Following up on my previous post on the Frontiers of Psychology decision to retract a published paper that investigated conspiratorial ideation by analyzing blog posts, the most recent statement by the Frontiers group re-writes its reasons for the retraction:
Frontiers came to the conclusion that it could not continue to carry the paper, which does not sufficiently protect the rights of the studied subjects. Specifically, the article categorizes the behaviour of identifiable individuals within the context of psychopathological characteristics.
And, they continue: “we also must uphold the rights and privacy of the subjects included in a study or paper.”
A troubling feature of this revised retraction is that is contradicts the first, which asserts there were no ethical issues with the research, but now there are. This does not speak well for the journal, its editors and the umbrella Frontiers group. (See here for commentary about the media coverage of the journal.)
But the heart of the matter is whether the identity of bloggers who made comments openly and publicly should be protected? The short answer is, no. The key here is that bloggers’ personal comments are public and so once made, bloggers give up their rights to privacy. And indeed, in the discourse one presumes these bloggers do not wish to be anonymous, but to own their viewpoints. Blog comments are not responses to a researcher’s queries offered in the frame of most social science research, which does offer protection of privacy through confidentiality and anonymity. The blog comments are therefore a legitimate source of found data that support a range of analyses, including in this case what they might reveal about conspiratorial ideation.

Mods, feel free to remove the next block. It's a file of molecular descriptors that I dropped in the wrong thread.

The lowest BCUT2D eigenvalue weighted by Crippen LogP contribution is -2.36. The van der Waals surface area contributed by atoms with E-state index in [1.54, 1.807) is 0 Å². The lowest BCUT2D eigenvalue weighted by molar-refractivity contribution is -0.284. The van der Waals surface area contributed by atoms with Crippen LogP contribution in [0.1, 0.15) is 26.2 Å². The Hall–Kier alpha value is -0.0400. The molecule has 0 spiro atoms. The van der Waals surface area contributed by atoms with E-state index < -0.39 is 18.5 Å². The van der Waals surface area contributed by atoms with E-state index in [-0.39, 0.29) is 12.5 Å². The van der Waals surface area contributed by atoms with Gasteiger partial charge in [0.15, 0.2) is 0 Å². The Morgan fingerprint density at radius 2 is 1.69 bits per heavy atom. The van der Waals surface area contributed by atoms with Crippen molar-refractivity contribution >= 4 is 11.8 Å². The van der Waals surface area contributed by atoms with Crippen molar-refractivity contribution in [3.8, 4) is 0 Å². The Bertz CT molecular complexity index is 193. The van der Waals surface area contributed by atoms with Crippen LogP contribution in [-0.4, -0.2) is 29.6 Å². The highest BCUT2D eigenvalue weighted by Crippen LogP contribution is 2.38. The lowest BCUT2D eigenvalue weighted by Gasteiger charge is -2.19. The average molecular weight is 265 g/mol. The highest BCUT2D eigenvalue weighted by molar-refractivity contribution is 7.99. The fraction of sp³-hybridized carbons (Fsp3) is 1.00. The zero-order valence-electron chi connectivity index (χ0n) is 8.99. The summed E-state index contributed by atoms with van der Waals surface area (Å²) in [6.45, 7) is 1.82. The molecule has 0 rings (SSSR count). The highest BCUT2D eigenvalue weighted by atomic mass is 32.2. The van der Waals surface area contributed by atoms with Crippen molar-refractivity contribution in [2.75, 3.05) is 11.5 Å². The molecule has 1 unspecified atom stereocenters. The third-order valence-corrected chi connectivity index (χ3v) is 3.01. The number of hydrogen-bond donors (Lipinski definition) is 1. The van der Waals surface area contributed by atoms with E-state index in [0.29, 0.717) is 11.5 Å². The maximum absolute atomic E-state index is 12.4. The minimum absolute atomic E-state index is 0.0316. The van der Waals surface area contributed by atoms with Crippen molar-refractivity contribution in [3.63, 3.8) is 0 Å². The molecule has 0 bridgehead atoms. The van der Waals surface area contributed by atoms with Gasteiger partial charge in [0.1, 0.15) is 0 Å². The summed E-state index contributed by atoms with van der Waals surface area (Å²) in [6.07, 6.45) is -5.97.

I would note though that this matter is not straightforward and harvesting of social media (Facebook, Twitter, blogs) is still new territory for social scientists. There are essentially two positions:
- what is archived on the internet is public, and no consent is required from those who created the data
- what is archived is public, but the content creators imagined they were writing in private and so consent is required
(See here, for one discussion of both sides, here for a discussion of the blogosphere as a source of data, here for a commentary on qualitative research blogs. And here for a legal opinion on the matter.)